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UN Closes Iraq Weapons Inspection Unit


The U.N. Security Council has closed down the agency charged with monitoring Saddam Hussein's illicit weapons programs. Correspondent Peter Heinlein reports from U.N. headquarters in New York.

Fourteen of the 15 Security Council members voted to immediately abolish the U.N. Monitoring, Verification and Inspection Committee, known as UNMOVIC. The 15th member, Russia, abstained.

Russia's U.N. ambassador, Vitaly Churkin, objected that the inspectors had not fulfilled their mandate of officially certifying that Iraq, at present, has no weapons of mass destruction. But he said Russia is willing to accepts that UNMOVIC serves no further purpose.

"The fact that this issue has been with us for a very long time and some of those requirements have been taken into account did allow us not to block this resolution, but in a situation where some of the requirements have not been taken care of, we decided to abstain," he said.

Iraq's U.N. ambassador, Hamid Al-Bayati, hailed the decision to terminate UNMOVIC. He said it closes what he called "an appalling chapter in Iraq's modern history."

"We believe this is an overdue issue pending for over four years and this chapter has been closed today, which was costing Iraq around one million dollars every month," he said.

UNMOVIC was established in 1999 to oversee the dismantling of Saddam Hussein's weapons of mass destruction programs. The inspectors left Iraq in March 2003, shortly before the U.S.-led invasion that toppled Saddam. They never returned, and have since been focusing on studying satellite photographs.

The U.N. inspectors did find significant evidence of Saddam's illicit weapons programs, including biological and chemical agents. The U.N. nuclear watchdog agency, the IAEA, also assisted in uncovering details of a planned nuclear weapons program.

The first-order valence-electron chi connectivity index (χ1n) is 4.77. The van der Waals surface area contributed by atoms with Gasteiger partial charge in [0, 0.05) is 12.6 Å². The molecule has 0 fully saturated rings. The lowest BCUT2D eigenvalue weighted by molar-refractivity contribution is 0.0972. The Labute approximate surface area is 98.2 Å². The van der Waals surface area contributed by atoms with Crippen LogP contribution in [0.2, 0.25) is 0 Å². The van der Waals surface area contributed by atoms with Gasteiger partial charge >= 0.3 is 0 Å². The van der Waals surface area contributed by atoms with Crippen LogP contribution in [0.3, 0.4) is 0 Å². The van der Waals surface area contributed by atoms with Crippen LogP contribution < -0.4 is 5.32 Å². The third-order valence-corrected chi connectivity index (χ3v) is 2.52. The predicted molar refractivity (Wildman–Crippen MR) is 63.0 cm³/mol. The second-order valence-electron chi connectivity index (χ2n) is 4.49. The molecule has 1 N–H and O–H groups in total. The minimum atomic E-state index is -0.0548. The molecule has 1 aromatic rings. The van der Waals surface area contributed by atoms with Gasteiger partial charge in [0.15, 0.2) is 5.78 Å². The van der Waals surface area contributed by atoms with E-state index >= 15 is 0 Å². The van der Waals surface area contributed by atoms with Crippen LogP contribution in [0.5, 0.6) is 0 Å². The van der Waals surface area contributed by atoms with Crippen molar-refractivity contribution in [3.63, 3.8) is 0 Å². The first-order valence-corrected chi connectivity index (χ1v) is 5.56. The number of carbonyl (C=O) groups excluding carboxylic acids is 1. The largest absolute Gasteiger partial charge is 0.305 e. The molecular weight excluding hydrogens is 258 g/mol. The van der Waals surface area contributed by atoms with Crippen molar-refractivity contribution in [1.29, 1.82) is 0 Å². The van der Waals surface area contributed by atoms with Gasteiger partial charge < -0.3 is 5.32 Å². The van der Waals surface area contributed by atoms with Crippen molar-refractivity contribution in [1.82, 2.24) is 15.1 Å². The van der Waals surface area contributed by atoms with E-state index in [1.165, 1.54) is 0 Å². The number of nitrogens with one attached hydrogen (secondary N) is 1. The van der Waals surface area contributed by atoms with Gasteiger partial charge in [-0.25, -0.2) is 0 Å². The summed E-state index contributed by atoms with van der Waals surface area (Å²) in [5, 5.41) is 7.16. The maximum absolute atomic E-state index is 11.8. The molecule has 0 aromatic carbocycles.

But Washington's U.N. ambassador, Zalmay Khalilzad, told the Security Council Friday that concerns about Saddam's possession of nuclear weapons in 2002 and 2003 had proven to be unfounded.

"With regard to nuclear weapons, the Iraq Survey Group uncovered evidence of the maturity and intent of the pre-1991 Iraqi nuclear program," he said. "The government determined, however, that the Iraqi ability to reconstitute a nuclear weapons program had progressively deteriorated after 1991 despite Saddam Hussein's interest in nuclear weapons and in retaining nuclear weapons scientists."

Speaking to reporters afterward, Khalilzad said intelligence about Saddam's weapons programs had proven wrong both at the time of the first Gulf war, when it was underestimated, and again in 2003, when it was overestimated.

"We've all learned lessons," he said. "In hindsight, one would have hoped to have had in both cases a more precise information, but you make decisions based on what you assume or analyze or are briefed or are told is the situation to the best of one's ability."

The United States and Iraq had been trying to have UNMOVIC shut down since 2005. Iraq's leaders had complained that financing UNMOVIC had been draining money from the Iraqi budget that would better have been used in rebuilding infrastructure in the war-ravaged country.

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